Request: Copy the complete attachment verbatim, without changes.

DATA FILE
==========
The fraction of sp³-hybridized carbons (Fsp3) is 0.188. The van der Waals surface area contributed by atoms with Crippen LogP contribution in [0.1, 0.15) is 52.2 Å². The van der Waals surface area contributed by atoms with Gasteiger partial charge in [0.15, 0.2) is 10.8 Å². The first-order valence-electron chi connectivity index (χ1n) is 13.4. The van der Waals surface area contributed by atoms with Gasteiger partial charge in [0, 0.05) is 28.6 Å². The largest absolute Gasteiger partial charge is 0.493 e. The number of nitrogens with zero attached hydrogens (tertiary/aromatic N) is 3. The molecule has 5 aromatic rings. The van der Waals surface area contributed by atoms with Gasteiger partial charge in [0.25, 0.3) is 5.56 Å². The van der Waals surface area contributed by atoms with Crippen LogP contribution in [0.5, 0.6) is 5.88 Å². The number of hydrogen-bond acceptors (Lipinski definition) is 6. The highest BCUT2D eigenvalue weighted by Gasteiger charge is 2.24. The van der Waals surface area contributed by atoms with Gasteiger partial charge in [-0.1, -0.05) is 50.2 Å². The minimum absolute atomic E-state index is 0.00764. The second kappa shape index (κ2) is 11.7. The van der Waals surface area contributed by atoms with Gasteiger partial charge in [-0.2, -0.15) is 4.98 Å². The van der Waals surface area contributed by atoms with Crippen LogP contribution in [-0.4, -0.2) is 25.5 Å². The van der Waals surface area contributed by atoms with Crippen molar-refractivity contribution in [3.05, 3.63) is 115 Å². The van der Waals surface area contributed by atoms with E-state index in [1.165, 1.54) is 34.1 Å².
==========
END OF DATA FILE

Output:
The fraction of sp³-hybridized carbons (Fsp3) is 0.188. The van der Waals surface area contributed by atoms with Crippen LogP contribution in [0.1, 0.15) is 52.2 Å². The van der Waals surface area contributed by atoms with Gasteiger partial charge in [0.15, 0.2) is 10.8 Å². The first-order valence-electron chi connectivity index (χ1n) is 13.4. The van der Waals surface area contributed by atoms with Gasteiger partial charge in [0, 0.05) is 28.6 Å². The largest absolute Gasteiger partial charge is 0.493 e. The number of nitrogens with zero attached hydrogens (tertiary/aromatic N) is 3. The molecule has 5 aromatic rings. The van der Waals surface area contributed by atoms with Gasteiger partial charge in [0.25, 0.3) is 5.56 Å². The van der Waals surface area contributed by atoms with Crippen LogP contribution in [0.5, 0.6) is 5.88 Å². The number of hydrogen-bond acceptors (Lipinski definition) is 6. The highest BCUT2D eigenvalue weighted by Gasteiger charge is 2.24. The van der Waals surface area contributed by atoms with Gasteiger partial charge in [-0.1, -0.05) is 50.2 Å². The minimum absolute atomic E-state index is 0.00764. The second kappa shape index (κ2) is 11.7. The van der Waals surface area contributed by atoms with Gasteiger partial charge in [-0.2, -0.15) is 4.98 Å². The van der Waals surface area contributed by atoms with Crippen LogP contribution in [-0.4, -0.2) is 25.5 Å². The van der Waals surface area contributed by atoms with Crippen molar-refractivity contribution in [3.05, 3.63) is 115 Å². The van der Waals surface area contributed by atoms with E-state index in [1.165, 1.54) is 34.1 Å².